cises over here with it, I can't believe that there's so much to know about working a room and really mastering that networking, this is an amazing, amazing privilege that we have here, I can't believe this book has sold over a million copies. I had heard about this book and I'd forgotten about it. And then when I saw the outline for this course, I ordered this book. So I think this is my weekend. That's not yeah. Alright. It's. Pretty exciting. Wol. Well, susan's coming on. Quick question. That's resonating around this actually talk around this too. But d m asked what advice would you give to introverts? Yes, yes. So, bea, you know, I'm an introvert to actually. And so one one little tip thing that'll mention I have an article that I wrote for the harvard business review, which is actually one of my most popular articles that I ever did for them called personal branding for introvert. So if you want to google that you confined it's up on my website dori clark dot com and it has some tips. But as an introvert, I totally feel this. I was I had I had dinner with susan and john last night. John corcoran is going in our next session. We were all power wowing about howto have, you know how to create an amazing experience for you viewers here of creative live, but after that, you know, later in the evening I had a friend who invited me out because you know his startup was having a party and there were free tacos and you know, it sounded all very good but I was I base I texted him I'm like I'm having an introvert moment I cannot do this I'm so sorry and I had to go home and huddle in a ball thea's I'm definitely someone where I love doing this this is awesome but if I have to do this all the time I will die you know I very much need to recover afterwards and so if you are an introvert you know here's here's some some things that I do personally and then you know, there's more tips in the hbr article but you know, one thing is I think that it's it's really good and this applies to all element of personal branding really is how how can you figure out where your comfort zone lies? I mean, I think it's worth trying everything you know try try you know, different pieces, but if you really hate something, don't do it don't waste your time on it. And so I used to early in my career because I thought it was a thing that I had to dio I would go to these enormous networking breakfast and things like that and you'd just you'd sit at a table with total strangers will be this weird, stilted conversation and it just felt awful I hate it and you pay like fifty five bucks for some breakfast that wasn't even good and so I just stopped and I'm like you know what? I'm not doing it at all anymore and so instead I go to places where I either no already a number of people so it's not going to feel weird for me or you know I don't do that kind of networking event it on much better with small groups so I like to host dinner parties I'll bring you know friends together and try to meet people on my turf I feel a lot more comfortable that way I also write and you know so I publish all these blog's you know for forbes and entrepreneur and whatever and and an h p r and that actually allows people to come to me which is a lot easier than me going to them and you know it's it's just you have to find your own way of doing it but you can succeed it networking as an introvert you just have to do things that they feel natural and feel good to you and so anyway susan is you know we're talking about her book she's also in addition about a keynote speaker so she travels around the world giving talks about these ideas she's very active on social media and and you were mentioning earlier the hashtag discussion about this is dori clark live that's right? And you know if people want to send me a message I'm at dorie clarke on twitter you're at susan rohan the spelling's right up there and and so anyway I would like tio welcome my awesome special friend susan ruin apple in the stage let's give her a hand you get you get this one is this yeah and I'm wearing the same outfit how interesting fantastic look at that that's great! He has no other clothes I know what life on the road is a keynote speaker is pretty tough susan I well it is and you learn to pack very lightly yes exactly I know my mother always says as long as you have an atm card and your medicine you could buy anything else and that's why we should all listen to our mothers cause they say some really great things that is so true exactly but susan, I wanted teo to start out. This is just kind of fun but would you and this is in the new book right? The new edition of how to work a room. But would you tell people the story about how we connected? Because it's kind of a good networking story it is it's such a great story because it's so unlikely it's like I have friends ago, I'd never meet anyone on twitter I go while you're not doing it right so I followed dan pink and I see this tweet from dan pink and did thanks to a popular business author for any very well now wonderful speaker was brilliant guy, and he re tweeted this treat from this woman, dori clark, complimenting his book, which we all do, and so I retweeted it because I'm a fan of dan's and I know him and then because dori is great on social networking, I get a tweet from dori saying thank you, and I noticed she's a writer. So I we start a conversation and she's working on a book and I think I wrote, let me know when it's coming out, what can I do to help you know and that's how it started? It was all giving alright, well, yeah, but that that's certainly it I guess I don't know that I do that, but that is what I do, and but we just started in tweets, and then we did something we moved to email and then we started because, you know, you can tell I'm not one hundred forty four characters all the time. By the time I was writing the book, we already thought that we were really good friends we had never met, never even had a phone conversation, and then dorrie was coming to town and we went to brunch but we already felt like we knew each other from I like to say a thousand years because then everyone thinks I'm younger than I am but a thousand years and then we had dinner then again with your other guest who's coming on and so really it started with social media but we moved it to social in person right? So this is a really critical point that you raise susan because you know you've you've also in one of your other books is called face to face and I think a lot of people now are you know, maybe curious about howto how to do this because you know, we're building so many relationships online but talk to me a little bit about that in terms of connecting with someone online versus in person or you know, how do you blend those things how do you think about that? Well, the first thing is ok, you still have to have a knowledge of the etiquette of whichever online room I wrote that and howto work room because everyone was different you know google plus has it said it get twitter has it? And I think if we please read what we're going to row send before we hit send and think twice about it and I think that that be careful what you say be careful how you say it and just think to yourself what I'd like this toe live on forever it would be something I'd like my grandmother to see or that judge in court to see yeah, and I think we forget that so but I also think it's about being appropriate being nice, being enthused for someone else's information if I see something that someone's written or done, I don't say well oh, gosh, that's in my territory ago families brava, bravo! So I think starting following some really smart people like dorrie clark um and whether it's on twitter, google I think that's the ideas is connect with your friends, connect with people that you respect and admire and like to know and I'm going to say this as a former teacher in still currently an educator, we all want to be educated, and I think the online rooms are way to be educated cause people share links to things I might not know I might not have read and that's the way learning and I think when you're learning, you always stay fresh yeah that's, it's such a good point, susan, I want it, I want to get it, you know, kind of a fundamental thing here because, ah lot of people have concerns about networking and even, you know, sometimes when people hear the word, it freaks them out because they think that it's it's going to be a very fake kind of transactional activity what do you what do you say that those folks who have apprehensions about the entire process okay, first of all I know people I've heard this for a whole lot of years oh, I don't like networking it's it's the world is networking ifyou've ever fixed anyone up? You're a networker you have recommended a restaurant a hairdresser you're that's what we now call networking but I'm going to give you the word that a client of mine who hired me said we had a word for networking on the farm in michigan. Really? What was thea grew cultural terms I asked him and here's his answer helping if you think of it is I'm helping you you're helping me it's the barn raisings of yesteryear now here's what I would say because I'm originally from chicago and I'll say it in that way the people that are using people are the users if you're there thinking I need some help but I've helped other people then you know that's kind of the way the world works yeah don't think of it is networking because then that makes it work think of it is just being part of the plan it think of it as being a person who's part of a community yeah you give you receive, you help you and I think to me that makes it that makes it easier to do but when we go into an event I wrote howto work a room one of my friends said to me one of my friends from chicago said you gave the room the book the wrong title oh my god, what title should I have given it and he actually looked at me and said you should have called it how to make nice in a room because really it's about being nice to people yeah going over talking to people I just heard a story for my brother on the way over here how he met his best friend he went to a college party in his dorm and he saw a guy literally glued to the wall on my brother sent him are you okay? The whole can I help you? And the guy said no my brother took him to his room got him settled well, he and the other roommate they've been friends forty years that I said I were you were a kid and you notice someone that didn't look well and you help them see he didn't know that it would make him ah friend that forty years later he'd be at a big party in santa fe yeah, you have to think long term but I think it's about being nice to people yeah and that's what networking is and it's okay to ask for a favor? Yeah but it's not okay if you never do favors for other people yeah I think that's that's so true and susan one of the one of the stories that you shared with me over dinner last night which which I think is great I hope you don't mind if I share it but but you know so susan recently gave a google talk so if you guys wanna want to google this you can you can look it up she gave a great talk but the way that she got to do this google talk is that so there was a young man who had a previous speaking engagement he couldn't make it he was you know is university student couldn't make the talk so you know send her messages oh susan, I'm so sorry I can't make the talk I really wish that I could you're so amazing would you be my mentor so we could refuse it's kind of a big ask but right but susan says yes, I'll be your mentor and s o susan helps out this guy and makes all these introduce introductions for him introduces him to these kind of big wigs they stay friends over the years the guy then apparently he worked at google he's like a former google employee now and so then he helped susan get the google talk because she agreed to mentor him which I think is a pretty powerful demonstration of the principles that you talk about it but here's the other thing you know, sometimes we do something now we don't think of in the future, but I'd like people to understand that networking is not just in the moment it's your building equity and you're you have to think long term and I'm going to give one tip from really for my book how to create your own luck what I found in the people I studied is they said yes even if they wanted to say no and because they said yes they were in the right place they had iris we peed they showed up, they went to the meeting, the conference, the mixer and something wonderful happened because they were there but it is daunting and I heard you say this walking into a room full of people you don't know is daunting and I'd like to say this tow our audience that's watching live stream and our audience here according to research about ninety percent of america that else self identify as shy so when you walk into that room oh my goodness everyone feels the same way that's number one and number two. Now that you've heard me, you could be a little bit more comfortable and you can go over to that person that looks like they're alone and uncomfortable and extend to them your hospitality yes to become to become a host to become a host, that's what? I heard that from dr adel shi li I read it and success magazine in nineteen eighty five, and I always quote around that because I didn't make it up and you always attribute because that's, what a savvy networker does, they don't take credit for what they didn't do, but she came up with it. I thought I could be the host everywhere and that's what I suggest, it's called that's called this be nice to people that's so true, so I bet there's probably a lot of comments coming in online. I'd love to hear what questions those folks have certainly are you've broken the chat rooms, I love that. So, uh, who wants to know on networking? How quickly? How quickly do we need to follow up at and now? After a networking meeting, I often meet a bunch of people at the time and it's hard to follow up in a deeper way or in a timely manner. Also, how long after meeting is too late to really use that contact or to follow up? Okay, I ain't a one thing I would say is within two to three days, send a little email sent an invitation toe linked in, I think when you've met someone and, you know, there's a connection, uh, something that says hey, I really enjoyed meeting you and our talk on two to three days that would be it the question of how late is it? Two fellow I'd say if you've met someone it's never too late but do it now do it now because when you find that you might need to go back to them, you'll feel more uncomfortable when you feel that you've met someone that there is a connection stay in touch with them a long term so I think that would be it um did I answer both parts of the question? It seems that way ok great and I forced has an interesting one in my own practice I try not to hand out business cards I find that getting the card from the person I'm talking to has a psychological effect that forces the card giver them to anticipate the follow up response from may I guess is there any basis to support this in your experience? Oh you want the unvarnished susan row and yes okay I have heard that I only collect cards I don't give my card out stop it that's what I would say you have a card it's an exchange that's um that I've heard people advise it I think that's manipulative card games if you're going to do that, go to vegas and go play poker I mean that's what I I think it's about they're going to anticipate well maybe they haven't heard from you but maybe they have something to offer you you didn't give them a card how foolish I just want to jump in with one thought to on that susan cause I I I think that that makes a lot of sense and I think that in our next segment with john cork when we're going to be talking a lot about connecting with mentors and powerful people and so you know, one one sort of corollary is that if you're if you're dealing with someone who really is kind of you know a celebrity so to speak it's it's in those situations you want teo offer your card in case they'd like to get in touch but if you're let's say your meeting angelina jolie it's fairly presumptuous to say well angelina jolie can I have your card and you know so so if you want to be cool you know don't demand somebody else's card but be willing to give your card and hopefully as we're gonna be talking about make yourself interesting and compelling enough so that angelina jolie says oh my goodness yes I would love to email you dori here here's my card so tomorrow had actually a question first and then we'll go to a dead and then I'd love to go back to the to the chat rooms they're uh I was just wondering if you have an advice to people who is really shy to ask this favor back because a couple years ago I found myself in a place where I was shy to ask my own parents are afraid where which is really really killing yeah so how would you you know it here's the other thing that's their job to do favors for you so you know that I said that it's very hard asking and you know and I don't think we can underestimate how difficult that is but there's a way to say I haven't idea and I want to run it by you because I do need your help when you say to people I need your help but not say it in a pompous or whatever weight I think you people listen because I believe this most of us are geared to help other people it's part of the milk of human kindness but if we're demanding that's a different story but let your parents know because if your parents think you need help and they don't know it or they're not asked them they're waiting to say should I offer I don't want insult my chop my wonderful daughter so that yeah it's an important point and that you had a question yeah so whether or not I feel like an actual networking experience goes well like I was just a make up artist convention I got all these cars and I felt like it went well but they I put them in a little rubber band and stack with the priority ones on top and then I proceeded to do absolutely nothing with them and then it's like a month later so I really feel like the follow up is what I like that's what it's all about and that's where people fall short and even if I have a great connection with someone I give them my card the likelihood of getting a follow up from them I feel like is really small and so for myself with my own dropping the ball with follow up part of it is disorganization. So I wonder if you have any tips in terms of just being organized in the other part is just an unconscious resistance that is sort of maybe it's gone it's been longer though every day's or maybe it's like so if you have anything to offer for either that unconscious resistance to follow up that stops us from doing it even when we know it's a really good connection or just the being organized about it I'm gonna give you two things the ability to work a room mingle socializes one skill I wrote one book on that savvy networking a totally separate book a savvy networking is all about the follow up you could be great at the follow up and still find walking into a room full of party a conference daunting you could be great at the conference and have zero follow up and I did write that would pretty much make you what they call I don't mean you in general a one night stand, so what we want to do isn't it to have both skills together? I would do this with the people even though it's been a month just say I'm so embarrassed be kind of humorous in an email just I can't imagine I think what happened is that the rubber band that I weren't wrapped around your card obscured your name and I forgot it was so nice to me be conversational and I know a lot of people go I well, because of twitter it's one hundred forty letters don't save nanoseconds of those special words that we can say that are those thank you, please, I'm sorry upside to, uh, give a little something because then you'll put your personality and they'll want to respond and you know here's they say good things come to those who wait here's the susan row inversion good things come to those who initiate, so don't worry that it's been a month or six months just do it here's the other thing now that we off phone city of cameras, I put a camera up of us with the beefeater guy at the sir francis drake already on facebook take a picture of people that you meet and you you're talking to and then one of the things that's I like to do is say one and make sure you got the picture we look fabulous you look fabulous et cetera because then there's a visual on it it's reminder for them too but if we are never in touch with people, then we don't have a network and the two things were born into a network we went to school with the network we live next door to a network we now call it a network before we used to just call them neighbours and hairdressers it's true and you actually have another technique, susan, which I think is a really good one, which is that if you are hanging out with somebody who knows a friend of yours you'll take a picture with with that person and then send it back to the third friend and saying like, oh, we miss you and people seem to really love that but only do it after I put on lipstick. No, but here here here's the thing but I want to say this about dori this is another networking technique I learned from dorie when she's meeting with someone and you'll meet john later she invited me to join the two of them for dinner, so we became like a threesome we both live here literally not not not that way, you know, but like hanging out and then john and I have gone to some events together so it's, what extend the network bring people in be inclusive and if I can give you one tip when you're in a room and because everyone always says, how do I get into a group if everyone's already in a group here's what you do, you stand on the periphery of a very animated dynamic group don't pick the ones that look like they've got bunions because they're so hard to talk tio and when someone looks your way, you step in and you continue the conversation. But the savvy networker, the mingling maven something else I dread marked what they do when they see someone in the periphery of our group, they step back, they reset the circle and what they've done is they've included the excluded person and you know, while we're all trying to get the influencers and the important people I want to say from the susan row and perspective and this sounds like my grandmother, you never know the person that you might think may not be the influence or they're not dressed for success because they are our one that person may have relatives, neighbours you just don't know, so I'm going to be the polly ann and say in any room some people are really important we know that by their title but we must be nice and respectful and friendly to everyone because you never know but that person who steps back and includes us oh my goodness they have taken that awful feeling away so that's the how to get into a group I call that breaking and entering but of a different kind yes I think that's so great and I just want to add to that point I have ah friend named robbie samuels who you guys you met yesterday from the slide show because he started the group socializing for justice and I'm actually profiling him in my next book which I'm writing and it's coming out next year and robbie has a technique really interesting he's given a lot of thought to the questions of networking and gives workshops on it he is a concept that he calls bagels versus chris hans yes after your own heart right? And uh it's not about what you served it you're networking events instead the idea is that a closed circle is like a bagel and you know there's all these people and then there's a hole in it and in the middle you know where where people are talking but it's very hard to break into a bagel and so if you want teo become inclusive if you want to create a good environment in you know whatever group you're hosting or be inclusive as a participant in the event you want to be more like a cristante where it's open and so other people can stream in and to make sure that you have that attitude in that orientation. And in fact, on my on my website story, clark dot com I did a podcast interview with robbie, which is up on the website, and you can also get it on itunes as well if you're interested in the concept well, and it to add to that because I, of course, have always said to people, do not if you come into an event with someone I prefer going solo infect its and june's fitness magazine going solo, because when you come with someone to an event or go with someone to an event, you often will talk to each other and I say never stand face to face stand side by side, because that makes you approachable. So while a lot of people talk about what can I do to approach people, I go try being approachable and here's. The two things make sure you're smiling and make sure you have eye contact, because that makes it easy for someone they'll think you're smiling at them, how interesting and engaging is that, but when you're nervous and shy. I think a lot of people think they're smiling, so I say put that smile on your face point a smartphone away no one's gonna approach you if you look like you're working and that's, what people are saying is that people are now they used to just look over your shoulder to see who else is in the room now they're looking down and do do you interrupt him to say excuse me? I know you're texting someone important your order for your afternoon meal so put that away because it's smart phones should not be treated with dumb behavior that's right? What else are we hearing online? There's a lot of great conversation and you're being quoted here and you can also quote and share your comments on social media use that hashtag dori clark live but the quote here for marissa susan said it's not okay to do favours for other people and I totally agree, but what do you do if you constantly experience that I love meeting other people in connecting them authentically authentically recommending then their businesses to others because I believe in them in their business but it's often not reciprocated okay, so so I think I think what the questioner meant was it's not ok to not return favors that I have to say, I didn't say that this is all the favors you favor, right here, actually, and interestingly enough and secrets of seven networking I talked about what do you putting in the favor bank? Because I said, it's a bank, you know, there's, debits and credits, et cetera. Some people don't reciprocate, they it's not in their dna. So here's that person that you know can help you. This is where you go to them, it's. Not that they don't want to let where we presume me. They don't want to go to that person and say, you know, this is what I used to do when I was a teacher. You're so good at this, so use that little voice and go that you are so well known in the industry. Susan roanne, adoree clark, you are, you know, the gurus of everything. Really? You think we won't return a favor after that? I don't give up. Acknowledge what someone does well, and then it's not being, uh so it's it's really being acknowledging what someone does? Well, ask them back. They don't know. You need the favor if you don't tell them, does that help? Yes. Sage advice and sorry about the missus. Misspeaking that's. Okay, game is a chance to I have a comment on the wasn't trade by that business card comment and then the discussion also and it would saying, you know, I know when I get a business card we're dealing with a lot of creative professionals also in creative live business card is often a talking point, you know when somebody gives you an amazing business card and you look at it if especially for an interview I would think you know, you look at it and there is some business cosseted crazy things like they turned into chairs for that you know, we'll get those ones that have all the different I think barbara, you had that right where your business card has a range of different photographs on the back so you can choose which photograph to give someone like it could be like that like an experience you know, pick a card, any card I like chris taunting of the eagle that has to present this is I don't know where the cream cheese comes in, but I know there's somewhere that you know, I'm glad you said that because being in this tech area of san francisco there are people that I know I haven't had a business card in eight years the business card has not died and people are even being more creative on their business card so here's what we need to do and I guess I wrote about it it's even twenty five years ago in the first edition when someone gives you a business card don't take it, put it in a pocket let's borrow from the japanese who honor business cards and look at a person's business card. It'll give us something to talk about remark on it and to remember names look at the card, look at the design, look at the person's face and say their name that's how we help ourselves remember names? Yeah, that's it important whose appetites are being sparked here saying that they're one person is more of a scone. There is a common same and that is at what point? Um at what point is it appropriate? And this is going be a tricky one, but to ask someone to mentor you, you know, that was so interesting because I wrote many years ago for the san francisco examiner the way to nakata mentors say, would you be my mentor? Because it reminded me of would you be my bell in time? And you want to say no, but how this gentleman did this was he wrote me the nicest email. Sometimes mentoring happens organically and sometimes you might not want to say, would you be my mentor? But I'd so appreciate mentoring what I wrote, I think the idea of a mentor or sponsors someone's gonna open every door for thirty years for your life isn't there what we need is moms and I call that mentors of the moment what you need, what you need for one thing, what I need is an author is a mentor is different than what I need is a professional keynote speakers a mentor or what I might need in please help me I don't know what to do with my smartphone it just went crazy on me because that mentor might be ten and help me with the computer things, so we need the moms but I think you have to have a relationship yeah, and there has to be so conversation and relationships are built with conversation and with connection and tweets in emails and face to face, but I don't think you can just ask someone that you really don't know they have to give them a reason tow want to do that does that make sense? We're going to be talking more about mentorship actually in the next segment when we're talking about connecting with mentors and powerful people. So for those of you that are interested in that definitely tune in because he's got some some great stuff there there's an interesting one here someone asks about whether there are common mistakes that women make and also could you address the issues of being hit on? No one ever says what can I say but much mike um this certainly has been an issue for a long time and we need to constantly remember this is business and we need to behave and dress in a businesslike fashion on the other hand, you know, I want to sing a of course of matchmaker matchmaker you know, we're out there this is how people meet but I think it's about in this is such a murky word because we don't know it's about being appropriate men in to be appropriate women need to be appropriate but it's the start when you see someone there's an interesting conversation what do you do if you're hit on I would excuse myself I I think that's the thing it will excuse me and I would just move away I would not how dare you do that I wouldn't do a big dust up but if someone says something inappropriate it's okay to go not say much just give them that my sixth grade teacher I read just to let them know that it's not ok because if we let if we say nothing we get silent approval but when someone's hitting on you and you don't want to be hit on yeah and guys in gail's both make these mistakes no, I think that's really true and in fact I was interviewed by fortune magazine about this topic about you know is it networking or is it a date and it really really can be kind of confusing and and so one one point that I made which I think may be useful in preventing some of the problems from the beginning is you know, if if you're meeting somebody at a a you know, cocktail reception and they see something a little off color you're right, you could just move move over something it's a little tricky is if it's a co worker or someone you really do want to build more of a relationship with so I mean yes, you would like to get to know them mawr but maybe not in that way one one policy that I suggest to people is don't accept meetings after work it is really dangerous if somebody says, don't you wanna have dinner don't have a drink because those air very dady activities you could say I would love to get together with you why don't we meet tomorrow for breakfast and then it's really clear because you know if if things take a weird turn you could just be like will I should be getting toe work, but it sends a very professional message as opposed to drinks which you know, they may have some different ideas about how the evening ends up right and you know, because when I was married someone said, well, can we get together for dinner and I remember saying oh, that wouldn't work. My husband. I have dinner every night together, but I do think the other thing is dress appropriately and thiss may sound terrible, but when someone says something to you that's a little off rather than make a scene you khun treated as if they're kidding all that's. So funny, you know, and you're you know, then you're actually give them a compliment causes, but you're not putting them right in an uncomfortable situation. Oh, you have such a great sense of humor. Yeah. That's a good tip. I love it. So we probably have time for one more question. Who's. Susan. So possibly we could have a conversation around. How some of these in person networking techniques can take the way to the online networking. Oh, well, like when you go to any event, really, we have to work a room you have to meet, mingle, connect. But the follow up is online, so, oh, you have a twitter cow. I'd like to follow you. I mean that's, one of the I fell you on twitter. We link in. I read what you write on lee. Did I like it? Oh, this is you got a new job. I write the comment. Congratulations. Brava for women. Bravo for men, you know, little things that you can stay connected. I do the same on facebook. I know people that use facebook, other linked in so you can take it and you should take it online and even an email because it's a little more personal here's the other thing, please, as much as you think you're funny and I think I'm a riot be really careful about what you think is funny. Writing in a public message on someone's, facebook and linkedin fate I had someone who is my dear friend for many years, and he wants something he thought was funny, and I called him and said, I'm so sorry I had to delete it because I can't have people seeing that between us. I know, but I don't know other people's somebody. I definitely want to remind all of you out there that this is an amazing book, a cz we've come teo understand there's so much that comes into working a room. So if you're on line, which I'm sure you are, that now you're watching this, maybe you wanna open up another browser and add this book to your collection thank you so so much for all of your wisdom and tips yeah susan how can how can people stay in touch with you? One of the best ways if they're interested in learning more okay, let me give you my website it's www dot susan roanne s use a n r o and e dot com but my email is susan at susan roanne dot com and you know what if you have some especially if you have a speaking engagement how about this gold school here's a phone number I answer it for one five now that's an amazing thing whoa for one five, four, six one, three, nine one five well love it that's great. Susan, thank you so much for being here. We really appreciate it. Thank you. All right, so we'll we'll send susan off to go have exciting, exciting snacks because creative live does feed us well and we'll continue the conversation. So the yeah, all kinds of good things we learned from susan and so I wanted to talk a little bit with you guys now, I mean, one of the points that susan may that was really important was about keeping up with your contacts. A question on debt had was, you know, you can meet a lot of people at an event, a conference, whatever, but if you don't follow up with them it's it's? Not really a network, it's kind of, you know, a one time hit. It doesn't turn into anything. We've got to be more strategic about how we do it. And so I actually wanted to tell you. Ah, story. You know, I learned a lot, you know, one of the great things for me about the writing that I do for forbes and harvard business review in places like that is getting to interview people in learn their ideas and best practices, which sometimes I adopt for myself. And so this gentleman here, his name is michael katz, and he lives in massachusetts, and he is a consultant for for entrepreneurs and small business owners. Anyway, he was telling me about how he actually works, teo to keep in touch with people. He has a company called blue penguin. And he had this tiered system that I thought was really fantastic. So in his case, and this is something that, you know, maybe you guys might consider so for his whole list, you know, all the people he wants to keep in touch with, you know, he has a very broad way that he touches people. He has an email newsletter. Yesterday we were talking about the importance of that because you know, unlike facebook, which could change its policies at any time, make it hard to communicate with people because you never know if someone gives you permission to email them. You have that asset it's really powerful? Michael has, ah, bi weekly email every two weeks, but, you know, yours might be different might be monthly or bimonthly or whatever, but having a consistent way to get in touch with all of your contacts is a really useful baseline things so that's number one, number two beyond that, michael actually has a list of people who are more selective contacts, people that he thinks it's important to keep in touch with. And so he actually makes a point of writing about three, emails a day to this list of people. It's maybe, you know, three hundred people, something like that, and so he'll pick three and every day he'll just write them a short personal email. So, you know, it's coming from him, you know, it's, not a robot, and he'll, you know, he'll ask about things since the last time you talked to you. Oh, you were launching a new product. How did it go? Oh, how is your daughter's volleyball game? You know, whatever it is, but these are people that he's identified that are actually pretty significant, and that he wants to keep in better touch with next. He has an important list of about one hundred people, and I was when he told me that a super honored because apparently I'm on it because these these hundred people get greeting cards from him on a regular basis, you know, actual hand had written greeting cards and so that's that's kind of a cool thing because it's like, oh, it's in the mail, nobody does that anymore. And it's a special way teo to keep in touch, and then the last last year is of because he has decided to make a vow much like my friend, who I was mentioning yesterday worked at the research hospital and said she would have lunch with a different person every week is part of her networking strategy. Michael has that variation of that same strategy where he says once a week, he's going to have a coffee date and, you know, he just kind of has this lot, and he says, yeah, I'm going to make a point to do that either toe deep in a relationship with someone that I, you know, want to get to know better or meet someone totally different, and in fact, that was how we met because a mutual friend of ours elissa cone who's an executive coach that I interviewed in my book reinventing you she said oh, you should really meet michael and so I said okay great yeah he seems interesting so we set up this coffee date and I was I turned out to be michael's coffee date of the week and it worked out well because I interviewed him for forbes and you know, that made him happy and it was good so but really I think we need to start thinking about what? What are the tears of contacts who are the people who are most important to us because if we don't do that, we actually risk just, you know, not not through malice but just to kind of, you know, benign neglect we missed communicating with the people that we really want to learn from we really want to connect with and that could be really helpful to our professional development and growth. So thinking through your a b and c list of contacts in michael's case, you know, a, b, c and d or whatever is useful so whether it's, you know an email newsletter with it, everybody gets just so you know, they remember who you are personal emails, you know, so that they get a loving touch I mean, I'll just mention right before this creative live session I sent out on email blast to my list of folks you know with a notice about this event because I thought oh, you know people might be interested in watching the live stream that might be fun for them and so I sent out this notice and as a result of that and by the way people are interested in my email list you can subscribe on my home page story clark dot com but when people got it I you know almost immediately I got back an email from a guy from a std which is the ah so american society for training and development which you know it's a big kind of human resource is organisations great? You know, powerful big group and he's a story this is so interesting would you write an article for us on personal branding and you know they have, you know, huge readership I didn't have to do anything to get that it came to me because this guy was reminded of me from the email newsletter and said oh that's cool he made the connection but I made it possible by sending it out so thinking through ways of being in touch with our best contacts is really powerful and so one thing that I would love to dio first of all at home audience at home slash at work on you know if you can write in I would be curious what your thoughts are have you kind of created these tiered level of your contacts and how do you stay in touch with your best contacts? How do you make sure that people who really matter to you aren't falling through the cracks? Do you have regular ways of staying in touch because this something that you know is a challenge for a lot of people and we'd love to hear your ideas and strategies and then what I'd love to do here in the home audience are the studio I guess this is my home for the time being, but you know, the in studio audience is if I could bring one of you guys up, I would love tio tio here your strategies about how you keep in touch so tomorrow I think you've gotten less face time than most people would you mind coming up and sharing with me? You can come right up here I think I'm supposed to sit in this one that's that's the word on the street yeah, so you know, let's just have a have a little chitchat here. So how how do you manage your contacts and how do you keep in touch with people personally? I'm not really good at that many of us, you have to get better yeah, I'm really looking forward teo do it uh on the more consistent bank basis and I'm actually looking for, um technical support, more female museum in this letter I really want to start that and you know, I just wanna, um, point the importance of hand written cars because that's the thing that I discovered when I moved here yes, back in russia I have to say, uh pasta's not that great. Yes, nobody sends cards or letter there's no, little better no one will get them. Yeah it's such a struggle to get a parcel from a russian post. Never do that ok point taken so for me it's really, really exciting when I get something in the mail and I know americans air used to that much more, but I really you excited about starting that teo communicating with people that I feel important. So for now, unfortunately, I only communicate through e mails and facebook. Yeah, and I connect with my friends back in russia through social media that looks kind of like facebook but just rush in and like, yeah, that makes sense. Well, it's great, because, you know, hand written cards might actually turn out to be your your secret sauce, maybe that's something you can really, you know, kind of double down on and, uh and get good results from so that's that's pretty exciting, I like that idea and yeah, in terms of email newsletters, I mean there's there's a lot of really great things that make it easy I've been using constant contact for years there's a weber there's you know a bunch of different options male chimp I think they're all popular services that aren't very expensive but make it very simple and intuitive for you to be able to get your message out to people so that's that's really cool and how about in person meetings like when do you have a strategy for connecting with new people? Uh you know, um I always tried to ask them questions and I think sometimes I and, uh like talking about them too much and was holding my own information I would like to get better on that t right uh but yeah, I thing that you mostly have to be really excited about uh their personality nods like I try not teo put too much of myself out there right right what I'm doing? Yeah. All right, well, it's good. Maybe maybe this can be your sort of homework assignment moving forward is is to think more about howto how to share your personality and share your gifts. Yeah, because we're americans we love disclosure. We love that stuff well, hopefully yeah, yeah, you know it's good with sketch anyway tomorrow thank you very much really appreciate claps for her, so what are we hearing from the from the online crowd about about their experiences with us well we actually just have a question for you and let me feel the conversation in a different direction but the question is distorting ever feel like people are intimidated by her because of her background and the organization's she's been affiliated with how do you recommend handling it? I have this problem and I never know howto handle it I tend to hide my background or dumb myself down in order to build report but I'm selling myself short doing this right? Right ok, so implicit in this question is that I'm awesome and they're awesome so thank you whoever you are are people in to sit by your amazing way go thank you yes so the short answer is well, you know, I guess that there really intimidated never know it right because they'd all be like, cowering in a corner and I never meat but no, I don't you know, I don't really think people are that intimidated I mean, I think the question is like where how do you wear your credentials right there's sort of there sort of like a joke, right? Okay here's the joke if you ask someone where they went to college and they say boston, you know that they went to harvard because they're scared of saying they went to harvard and then looking like a jerk but guess what if you want if you don't say thatyou went to harvard, you look like more of a jerk because it's like oh you'd be so intimidated I went to harvard that you like can't take it so you know it's like it becomes very recursive very quickly so anyway, like, you know I so here's so part of it's like a reality check too because I lived in boston for seventeen years I went to harvard let me tell you, every person in boston went to harvard no one cares it is the least impressive thing in the world because everyone's like, oh, well mi tio, what ups eso you just e think that the thing is that you have to be really genuinely interested in the other person and, you know, I mean anything that you've done any credentials if if people are intimidated by you that's their thing that's totally their thing and you can't control their thing, but all you can control is that you understand that whatever credential you have, you know what somebody else has a better credential and you know that this is it's like nobody's so you know that awesome or all that so s o I think keeping that perspective is good and in number two is just really recognizing that everybody has something that's really fascinating and cool I mean, you know, I might, you know, let's say I write for forbes and our debt doesn't, but you know what? Like, I do not know anything about having, like, amazing cirque du soleil events and I think it's so interesting and so I'd love to button hold her at lunch and just be like, tell me about this because you know about this whole world that I do not, and so I think that most people, if you engage them and really show them that you appreciate their their knowledge because they know things that you don't and, you know, things that they don't and if you can dive in and and really embrace that I think most people very quickly, even if in the beginning there kind of like, oh, you know, the just understand your cool regular person that's the hope anyway, yeah, quick question from you, barbara and let's, take note that I come from chicago also, and then I lived in washington, d c for many years, then I moved to napa. Eso it's so different the amount of people they have available to you to network absolutely moving around is fantastic for small town people. I mean, lots of people are watching online that maybe live in these little small towns and they don't have all these big get togethers are so that presents a whole another situation scenario. Oh, absolutely, yeah, I mean, I think that's that's, that's really part of the amazing thing with the internet, too, because I grew up in a small town, I grew up in a small town in north carolina when I was grown subsequently, but when I grew up there, there was three thousand people in this town, I mean, man, I couldn't wait to get out of there, but, uh, but some people choose to live in small towns of three thousand people in north carolina and bless you for it that's great, but, you know, I so would have loved the internet that would have made me so happy because I could communicate with people and have different ideas. I mean, I didn't really fit in in my small little town and so being able to just find other like minded people, and so now we have he's, like amazing thing where if you are a knitter, if you were a dungeons and dragons person, if you're a day trader, you know, if you're a graphic designer, you know, you can find your community and no matter where you live, you can make friends wherever and I'm, you know, I'm feeling it in my own life in the past couple of years, I mean like such, a high percentage of people that I email with and talked with on the phone are like in china or in france, or in australia. And it's. It's. Really amazing, because things that never would have been possible to just have these people be like regular friends who are part of your social network. Now they are. And it's, almost like they live next door. So I think it's, really powerful. Living in a small town, is definitely no longer an impediment to networking.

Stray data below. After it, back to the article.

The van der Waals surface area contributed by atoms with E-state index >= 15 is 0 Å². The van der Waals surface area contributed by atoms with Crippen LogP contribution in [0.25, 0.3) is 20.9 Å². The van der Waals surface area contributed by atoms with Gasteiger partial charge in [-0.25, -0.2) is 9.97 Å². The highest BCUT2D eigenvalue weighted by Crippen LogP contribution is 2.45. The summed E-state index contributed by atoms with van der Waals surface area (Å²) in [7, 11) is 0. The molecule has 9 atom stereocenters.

Class Description